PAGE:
this: on or off the horse, he or she takes you out of your comfort zone. In the process of doing this, you both rise to the occasion.
I recently realized that Tinni, at age 28, is now showing his age. He moves a bit more slowly, may be arthritic. His left eye is also at times weepy, and the lids slightly swollen. And there have been times in which his level of interaction with his mares is less than usual.
I have surprised myself – I didn’t know I had it in me to stay on top of Tinni’s geriatric care. A few months ago Pete and I wisely decided to put him in his own small enclosed area at night, so that he might get his share of the groceries. The three younger mares have shown him no mercy in this respect. He likes this – he even waits at the gate at night in order to be let into his own space.
I also started giving him a slurpy – a watery gruel, containing natural vitamin E, Cosequin, Biotin, lysine, Safe Choice (a grain supplement for senior horses), Alaska Gold (a vitamin supplement), and beet pulp. A few days ago I added arnica. Yesterday I added Milk Thistle, which is good for the liver.
Tinni now gets his slurpy, three times a day, divided into three feedings. I also clean his eye with a tea bag that along with hot water, I put in my covered mug. I then dry his eye with a paper towel. I then do a bit of acupressure points around his eyes and in a few other spots. He really likes the face work and leans into my fingers. He lets me know when enough is enough by returning to his feed.
All the above is now just a part of our routine, though figuring out how to do this in an efficient fashion took some time. Tinni, in this respect has been an excellent teacher in that he has been patient and appreciative of my efforts.
He was also appreciative of the efforts of Dr. Brooke Wilson, who did acupuncture and came through with the Adequan, an intra-muscular joint supplement. We are now giving him the latter once every four days for (I think) six weeks.
And today he reminded me that under saddle, he is still my Number One Riding Horse. We were scheduled today to again ride with the posse. I woke up at about 2:00 a.m. thinking that, like Deb’s crew, I should perhaps be riding without stirrups. For the past few years my knees have felt still at the conclusion of rides.
I don’t have a bareback pad – Pete wisely suggested that I try removing my stirrups and leathers from my treeless saddle and use it. The question was then, who do I ride? I easily could have ridden Tyra, Raudi, or Hrimmi, but finally decided to take Tinni on the outing. I wanted to see how he’d do. I also had this gut feeling that he, still being our most steady eddy mount, would be the easiest to ride.
Before hand, I did an hour of body awareness work on me. Then I spent a half-hour on Tinni, doing TTeam and acupressure work. At 1:30 p.m., as I was finishing up, the posse arrived, this time with seven horses. With our two horses, this was nine horses total. Deb’s crew headed out first, and Pete and I walked Hrimmi, Tinni, and Ryder to the trailhead. Tinni was snorty and full of go, though he did fall behind the others after a bit.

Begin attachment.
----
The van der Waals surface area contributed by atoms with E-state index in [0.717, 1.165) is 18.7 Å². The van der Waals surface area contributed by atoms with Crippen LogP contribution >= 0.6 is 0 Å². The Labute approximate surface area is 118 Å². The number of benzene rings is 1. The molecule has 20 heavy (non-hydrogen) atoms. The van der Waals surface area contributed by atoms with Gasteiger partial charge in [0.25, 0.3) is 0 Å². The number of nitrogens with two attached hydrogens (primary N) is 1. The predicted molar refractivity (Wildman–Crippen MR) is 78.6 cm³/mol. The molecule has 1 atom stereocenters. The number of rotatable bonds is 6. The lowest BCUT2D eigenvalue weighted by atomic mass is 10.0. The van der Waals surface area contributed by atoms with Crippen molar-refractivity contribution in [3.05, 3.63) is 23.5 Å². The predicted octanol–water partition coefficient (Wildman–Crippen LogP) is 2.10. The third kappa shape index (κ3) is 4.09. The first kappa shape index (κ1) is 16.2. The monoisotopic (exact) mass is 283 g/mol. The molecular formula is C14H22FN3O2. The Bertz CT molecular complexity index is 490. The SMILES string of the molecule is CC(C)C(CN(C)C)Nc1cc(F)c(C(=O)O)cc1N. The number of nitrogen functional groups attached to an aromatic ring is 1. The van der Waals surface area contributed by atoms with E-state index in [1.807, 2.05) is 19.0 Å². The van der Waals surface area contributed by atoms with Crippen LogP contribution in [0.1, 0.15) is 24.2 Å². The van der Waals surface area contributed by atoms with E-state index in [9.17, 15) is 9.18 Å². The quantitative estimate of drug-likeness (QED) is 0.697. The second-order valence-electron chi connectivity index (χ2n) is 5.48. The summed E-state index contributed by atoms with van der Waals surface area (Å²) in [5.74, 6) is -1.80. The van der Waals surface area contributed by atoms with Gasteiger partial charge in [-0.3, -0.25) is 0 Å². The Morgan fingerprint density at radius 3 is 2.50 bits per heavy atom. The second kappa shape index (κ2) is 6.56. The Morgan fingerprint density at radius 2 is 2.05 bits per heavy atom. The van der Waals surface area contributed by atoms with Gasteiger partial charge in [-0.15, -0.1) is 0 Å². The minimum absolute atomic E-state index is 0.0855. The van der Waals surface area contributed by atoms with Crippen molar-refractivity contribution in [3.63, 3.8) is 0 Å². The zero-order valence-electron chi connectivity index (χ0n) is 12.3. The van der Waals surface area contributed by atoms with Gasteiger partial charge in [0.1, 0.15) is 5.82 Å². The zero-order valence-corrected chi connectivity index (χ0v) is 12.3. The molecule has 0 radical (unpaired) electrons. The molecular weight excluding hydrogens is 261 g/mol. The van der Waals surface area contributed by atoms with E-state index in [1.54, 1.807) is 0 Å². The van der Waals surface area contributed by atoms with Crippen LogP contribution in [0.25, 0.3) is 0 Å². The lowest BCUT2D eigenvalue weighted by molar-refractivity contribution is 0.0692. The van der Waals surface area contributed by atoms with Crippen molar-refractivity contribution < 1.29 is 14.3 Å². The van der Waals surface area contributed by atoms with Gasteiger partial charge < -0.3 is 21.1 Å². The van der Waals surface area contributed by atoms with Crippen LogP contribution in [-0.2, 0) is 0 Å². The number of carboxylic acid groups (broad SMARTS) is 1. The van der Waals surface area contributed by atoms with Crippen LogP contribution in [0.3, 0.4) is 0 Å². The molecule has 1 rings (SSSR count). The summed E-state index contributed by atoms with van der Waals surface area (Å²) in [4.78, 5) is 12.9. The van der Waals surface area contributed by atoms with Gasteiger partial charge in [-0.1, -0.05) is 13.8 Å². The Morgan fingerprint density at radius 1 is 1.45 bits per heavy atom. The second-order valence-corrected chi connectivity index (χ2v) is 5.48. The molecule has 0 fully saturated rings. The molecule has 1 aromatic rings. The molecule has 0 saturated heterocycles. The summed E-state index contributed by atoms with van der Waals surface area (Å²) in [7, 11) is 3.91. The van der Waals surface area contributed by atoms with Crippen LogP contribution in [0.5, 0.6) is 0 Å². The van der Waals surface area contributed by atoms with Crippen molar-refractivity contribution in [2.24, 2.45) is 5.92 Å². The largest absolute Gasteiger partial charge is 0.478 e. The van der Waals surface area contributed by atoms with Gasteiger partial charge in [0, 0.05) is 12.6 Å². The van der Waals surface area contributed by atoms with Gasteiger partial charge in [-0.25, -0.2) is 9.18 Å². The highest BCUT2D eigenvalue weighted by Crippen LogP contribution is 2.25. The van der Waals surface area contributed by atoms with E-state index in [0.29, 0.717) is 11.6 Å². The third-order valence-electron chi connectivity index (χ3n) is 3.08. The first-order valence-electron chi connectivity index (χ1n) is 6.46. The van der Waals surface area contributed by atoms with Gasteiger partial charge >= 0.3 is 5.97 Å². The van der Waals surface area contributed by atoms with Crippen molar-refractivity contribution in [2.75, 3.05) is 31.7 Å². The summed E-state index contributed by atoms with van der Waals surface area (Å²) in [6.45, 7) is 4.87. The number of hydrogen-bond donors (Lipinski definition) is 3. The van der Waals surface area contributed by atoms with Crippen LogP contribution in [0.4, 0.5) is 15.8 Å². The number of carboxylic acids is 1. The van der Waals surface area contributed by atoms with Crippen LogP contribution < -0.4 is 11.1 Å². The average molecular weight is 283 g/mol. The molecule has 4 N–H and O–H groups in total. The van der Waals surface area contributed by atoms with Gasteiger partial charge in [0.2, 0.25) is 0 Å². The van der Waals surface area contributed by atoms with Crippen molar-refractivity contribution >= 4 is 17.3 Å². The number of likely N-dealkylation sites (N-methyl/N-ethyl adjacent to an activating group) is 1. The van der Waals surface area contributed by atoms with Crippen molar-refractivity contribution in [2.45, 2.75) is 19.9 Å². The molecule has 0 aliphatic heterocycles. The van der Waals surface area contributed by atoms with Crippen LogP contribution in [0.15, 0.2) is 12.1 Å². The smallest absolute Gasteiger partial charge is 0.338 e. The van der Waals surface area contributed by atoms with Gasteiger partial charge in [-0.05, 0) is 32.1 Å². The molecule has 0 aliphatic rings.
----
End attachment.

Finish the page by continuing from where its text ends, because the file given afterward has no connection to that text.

Pete and I mounted up and followed the others out. Tinni and I fell in last, behind Hrimmi. Riding without stirrups felt really, really good from the very beginning. Tinni has always gone nicely down hills, and today was no exception. He did hustle uphill a bit but this was because I was attempting to find my balance. I figured that if he jumped around that I could dismount, but I did not have to do this. I relied pretty heavily on the tools in my Centered Riding tack box.
Yes, every so often I did get a bit nervous because again, I am not used to riding with large numbers of larger horses. And Tinni is sometimes startled when dogs come up on his right side. He then puts his head up which is something he used to do prior to bolting. Back in the day, we did have some wild rides.
At one point, some in Deb’s posse practiced falling off their bigger horses into the snow. I just had to do this. So twice, I launched myself off Tinni’s back, into a drift. It was pretty funny, kneeling next to him and realizing that there was six or so inches between his belly and the top of the snow.
We elected to do a bit longer ride and ventured off our trails in the direction of Grizzly Camp. The snow was punchy and there were some ruts. On the return trip Tinni was quivering – he badly wanted to be out front and gallop home. I just kept him behind Hrimmi. At the top of the hill that’s located before the pond crossing Hrimmi stopped and would not go on. Pete said that she didn’t like the punchy divots. I got off Tinni and passed her. She followed nicely.
The rest of the ride, up Siggi’s Trail and to Jim’s road was quite nice. Tinni was a little winded so we took it very easy.
Got home and unsaddled him. After fifteen minutes or so of socializing I took Tinni’s heartrate. It was 40 bpm, which is quite low but average for him. I then blanketed him, put him in his pen, and gave him slurpy #2. It was 14 F and my feet were cold. If I had been warmer, I would have done more acupressure work on him. I will do this tomorrow, at midday, when its warmer
I talked with Deb for a bit about riding without stirrups before she drove off. I told her that I am now totally sold on continuing to do this. I felt way better than I would have, had I gone with the treeless saddle rigging and stirrups. I know that overall, this is going to be far better for my knees and hips, and will put less pressure on my horses’ backs.
I would not have come to this important revelation if I’d ridden Raudi because I would have used my Synergist saddle and kept my feet in the stirrups. Instead, I rode Tinni and tried something new, something that really did take me out of my comfort zone.
Confirmed today – the old man IS my Number One Riding horse.
Next: 8. 1/8/18: Holding Pattern